Y’all know I love my cabbage and pork. Once again, the picture doesn’t really do this meal justice. Imagine succulent cabbage melted onto the form of a giant pork meatball, equally sweet and sour. This recipe had the additional advantage of using up a variety of items filling my refrigerator, freezer, and winter pantry: homemade canned tomato sauce, frozen ground pork, eggs, cabbage, onion, garlic, thyme, rice, and lemons of dubious age. The lemons came from the local vegetable truck; the rice from Whole Foods; everything else either came from the CSA or I grew it myself. (OK, I bought the sugar and vinegar and salt.)
Now that I feel all virtuous in the sourcing, there is a guilty confession. This recipe was adapted from Sharon Lebewohl and Rena Bulkin’s The 2nd Ave Deli Cookbook. This is a decidely Jewish cookbook—and my use of pork makes it decidedly treif. What can I say? I like my pork. Let’s think of it as an “eastern European” recipe and move on. My apologies to my in-laws. Aside from the pork, the only other change is the use of the pressure cooker rather than the nearly two hours their version needs to cook on the stove.
Stuffed Cabbage in the Pressure Cooker
For the stuffing:
1 lb ground meat (preferably beef or lamb, or, if you’re obsessive, pork)
3/4 c. uncooked rice
1 c. chopped onion
2 eggs, beaten
1/2 c. water
2 cloves garlic, pressed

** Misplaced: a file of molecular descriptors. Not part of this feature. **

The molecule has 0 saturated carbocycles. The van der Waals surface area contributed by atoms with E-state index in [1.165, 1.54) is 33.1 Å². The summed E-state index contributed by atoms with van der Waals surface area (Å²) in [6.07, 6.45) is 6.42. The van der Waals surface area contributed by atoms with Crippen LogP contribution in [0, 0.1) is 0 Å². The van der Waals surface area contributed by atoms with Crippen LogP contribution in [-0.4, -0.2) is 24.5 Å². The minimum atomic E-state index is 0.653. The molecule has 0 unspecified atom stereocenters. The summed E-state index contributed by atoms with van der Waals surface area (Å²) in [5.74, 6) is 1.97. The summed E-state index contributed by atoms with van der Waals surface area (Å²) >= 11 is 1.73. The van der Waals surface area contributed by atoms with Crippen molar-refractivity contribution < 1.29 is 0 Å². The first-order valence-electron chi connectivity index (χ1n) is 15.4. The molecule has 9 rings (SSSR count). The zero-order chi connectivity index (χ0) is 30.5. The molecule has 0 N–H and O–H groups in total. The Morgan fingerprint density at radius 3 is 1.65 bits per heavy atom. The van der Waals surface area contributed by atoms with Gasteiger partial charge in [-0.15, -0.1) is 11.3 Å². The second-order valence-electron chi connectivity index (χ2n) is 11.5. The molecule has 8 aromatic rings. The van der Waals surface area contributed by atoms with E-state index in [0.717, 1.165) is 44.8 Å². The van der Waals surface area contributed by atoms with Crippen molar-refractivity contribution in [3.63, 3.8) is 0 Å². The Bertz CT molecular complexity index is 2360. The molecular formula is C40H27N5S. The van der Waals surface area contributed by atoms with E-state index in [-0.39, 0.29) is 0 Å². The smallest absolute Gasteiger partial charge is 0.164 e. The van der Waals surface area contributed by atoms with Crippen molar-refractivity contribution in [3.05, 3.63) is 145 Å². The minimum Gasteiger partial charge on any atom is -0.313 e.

2 t. salt
1/2 t. pepper
For the cabbage:
1 large cabbage, cored
For the sauce:
2 c. tomato sauce
1 1/2 c. chopped onions
1/2 lemon, chopped into large pieces
1 c. white or brown sugar
1/2 c. white or cider vinegar
1 c. water
What to do:
1) Core the cabbage by making a series of cuts with a long, sharp knife:
2) Bring a very large pot of water to boil. Plop the cabbage in. Boil it for a few minutes, remove, and carefully peel off as many outer layers as you can and set the leaves aside. Repeat until you have at least 12 whole cabbage leaves. Then set the rest of the cabbage aside.
3) Meanwhile, while you’re bringing the water to a boil, combine all of your stuffing ingredients in a large bowl. Combine the sauce ingredients in a separate bowl.
4) Cut out the hard part of the central spine from a leaf of cabbage and place 1/4 of stuffing in the middle. Roll it up:
5) Place your cabbage rolls in your pressure cooker:
6) Chop up the remaining cabbage, add it to the sauce mixture, and pour over the cabbages.
7) Close and lock the lid. Cook at 15 lbs of pressure for 10 minutes. (For a refresher on pressure cooker basics, see this post.) Let the pressure drop of its own accord.
You’ll be eating it for days. It’s shockingly filling but utterly delicious.